Chemokine receptors are G protein-coupled receptors containing 7 transmembrane domains that are found on the surface of leukocytes. Chemokines function by activating specific G protein–coupled receptors, which results in, among other functions, the migration of inflammatory and noninflammatory cells to the appropriate tissues or compartments within tissues. Approximately 19 different chemokine receptors have been characterized to date, which are divided into four families depending on the type of chemokine they bind; CXCR that bind CXC chemokines, CCR that bind CC chemokines, CX3CR1 that binds the sole CX3C chemokine (CX3CL1), and XCR1 that binds the two XC chemokines (XCL1 and XCL2).
This illustration explains the ligand-binding patterns of the seven-transmembrane domain G-protein-coupled human chemokine receptors. Receptors CXCR1–CXCR3, CCR1–CCR5, CCR7, CCR8, CCR10 and XCR1 all bind several chemokines. By contrast, CCR6, CCR9, CX3CR1 and CXCR4–CXCR6 bind only one ligand each. Duffy and D6 are considered to be 'deceptors', as they bind ligands but do not signal, thereby acting as a negative feedback for chemokine responses.
Chemokine receptors share many structural features; they are similar in size (with about 350 amino acids), have a short, acidic N-terminal end, seven helical transmembrane domains with three intracellular and three extracellular hydrophilic loops, and an intracellular C-terminus containing serine and threonine residues important for receptor regulation. The first two extracellular loops of chemokine receptors each has a conserved cysteine residue that allow formation of a disulfide bridge between these loops. G proteins are coupled to the C-terminal end of the chemokine receptor to allow intracellular signaling after receptor activation, while the N-terminal domain of the chemokine receptor determines ligand binding specificity.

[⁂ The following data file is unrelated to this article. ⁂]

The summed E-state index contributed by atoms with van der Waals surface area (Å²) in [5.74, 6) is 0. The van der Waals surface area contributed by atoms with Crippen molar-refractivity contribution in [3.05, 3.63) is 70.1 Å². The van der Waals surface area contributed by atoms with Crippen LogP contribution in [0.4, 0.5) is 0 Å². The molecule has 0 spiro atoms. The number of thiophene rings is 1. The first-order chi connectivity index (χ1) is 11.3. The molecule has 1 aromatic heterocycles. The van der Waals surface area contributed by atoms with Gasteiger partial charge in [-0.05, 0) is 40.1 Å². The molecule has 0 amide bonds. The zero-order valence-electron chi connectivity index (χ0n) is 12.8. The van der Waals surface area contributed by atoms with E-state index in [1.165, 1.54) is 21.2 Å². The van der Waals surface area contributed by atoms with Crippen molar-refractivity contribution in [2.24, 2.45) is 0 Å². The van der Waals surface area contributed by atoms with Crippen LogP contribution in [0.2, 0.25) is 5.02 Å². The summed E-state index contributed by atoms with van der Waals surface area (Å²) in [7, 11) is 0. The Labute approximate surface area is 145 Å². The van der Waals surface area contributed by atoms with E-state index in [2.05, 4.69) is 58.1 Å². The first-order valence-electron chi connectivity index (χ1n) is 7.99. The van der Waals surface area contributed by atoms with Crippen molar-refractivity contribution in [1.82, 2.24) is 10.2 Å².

Chemokine receptors have a key role in the pathogenesis of autoimmune diseases, inflammation and viral infection. However, with the exception of selective CCR5 antagonists for HIV, the promise of obtaining new therapeutics related to chemokine receptors has not yet been realized. Some of the failures have occurred in recent years in the clinical trials of chemokine receptor antagonists. Reasons include the lack of predictability of animal models and redundancy of the target. A potential solution could be to develop drugs that target more than one receptor--known as polypharmacology--which could be a novel way to generate effective therapeutics.
Chemokine receptors that have been shown to play an import pathophysiological role in the liver are CCR1, CCR2, CCR5, D6, CXCR2 and CXCR3. Interestingly, most of these receptors have already been targeted by specific antagonists in early human trials and a CCR5 antagonist is already licensed for use in HIV infection. Most of these trials have been performed in autoimmune and infectious human diseases, but no controlled clinical trials have yet been performed in patients with liver diseases. Nevertheless, in light of growing evidence that chemokines are important mediators of liver damage, these trials seem to be on the clinical horizon.